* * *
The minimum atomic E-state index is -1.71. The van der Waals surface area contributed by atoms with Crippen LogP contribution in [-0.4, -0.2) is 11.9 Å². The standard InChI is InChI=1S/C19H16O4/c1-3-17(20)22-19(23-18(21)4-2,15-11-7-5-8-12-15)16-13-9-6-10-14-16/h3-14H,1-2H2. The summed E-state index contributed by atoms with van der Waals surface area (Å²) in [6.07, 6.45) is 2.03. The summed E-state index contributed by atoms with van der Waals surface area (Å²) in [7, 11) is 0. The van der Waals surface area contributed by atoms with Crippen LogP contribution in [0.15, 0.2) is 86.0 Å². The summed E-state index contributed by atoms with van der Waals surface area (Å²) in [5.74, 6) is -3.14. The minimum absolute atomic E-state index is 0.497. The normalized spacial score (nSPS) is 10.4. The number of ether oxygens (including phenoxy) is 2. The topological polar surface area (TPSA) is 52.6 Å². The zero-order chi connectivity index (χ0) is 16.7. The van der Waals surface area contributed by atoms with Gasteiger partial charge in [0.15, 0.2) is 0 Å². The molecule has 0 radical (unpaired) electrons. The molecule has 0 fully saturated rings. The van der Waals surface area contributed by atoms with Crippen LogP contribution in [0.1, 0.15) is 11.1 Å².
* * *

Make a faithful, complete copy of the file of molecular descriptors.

The minimum atomic E-state index is -1.71. The van der Waals surface area contributed by atoms with Crippen LogP contribution in [-0.4, -0.2) is 11.9 Å². The standard InChI is InChI=1S/C19H16O4/c1-3-17(20)22-19(23-18(21)4-2,15-11-7-5-8-12-15)16-13-9-6-10-14-16/h3-14H,1-2H2. The summed E-state index contributed by atoms with van der Waals surface area (Å²) in [6.07, 6.45) is 2.03. The summed E-state index contributed by atoms with van der Waals surface area (Å²) in [7, 11) is 0. The van der Waals surface area contributed by atoms with Crippen LogP contribution in [0.15, 0.2) is 86.0 Å². The summed E-state index contributed by atoms with van der Waals surface area (Å²) in [5.74, 6) is -3.14. The minimum absolute atomic E-state index is 0.497. The normalized spacial score (nSPS) is 10.4. The number of ether oxygens (including phenoxy) is 2. The topological polar surface area (TPSA) is 52.6 Å². The zero-order chi connectivity index (χ0) is 16.7. The van der Waals surface area contributed by atoms with Gasteiger partial charge in [0.15, 0.2) is 0 Å². The molecule has 0 radical (unpaired) electrons. The molecule has 0 fully saturated rings. The van der Waals surface area contributed by atoms with Crippen LogP contribution in [0.1, 0.15) is 11.1 Å².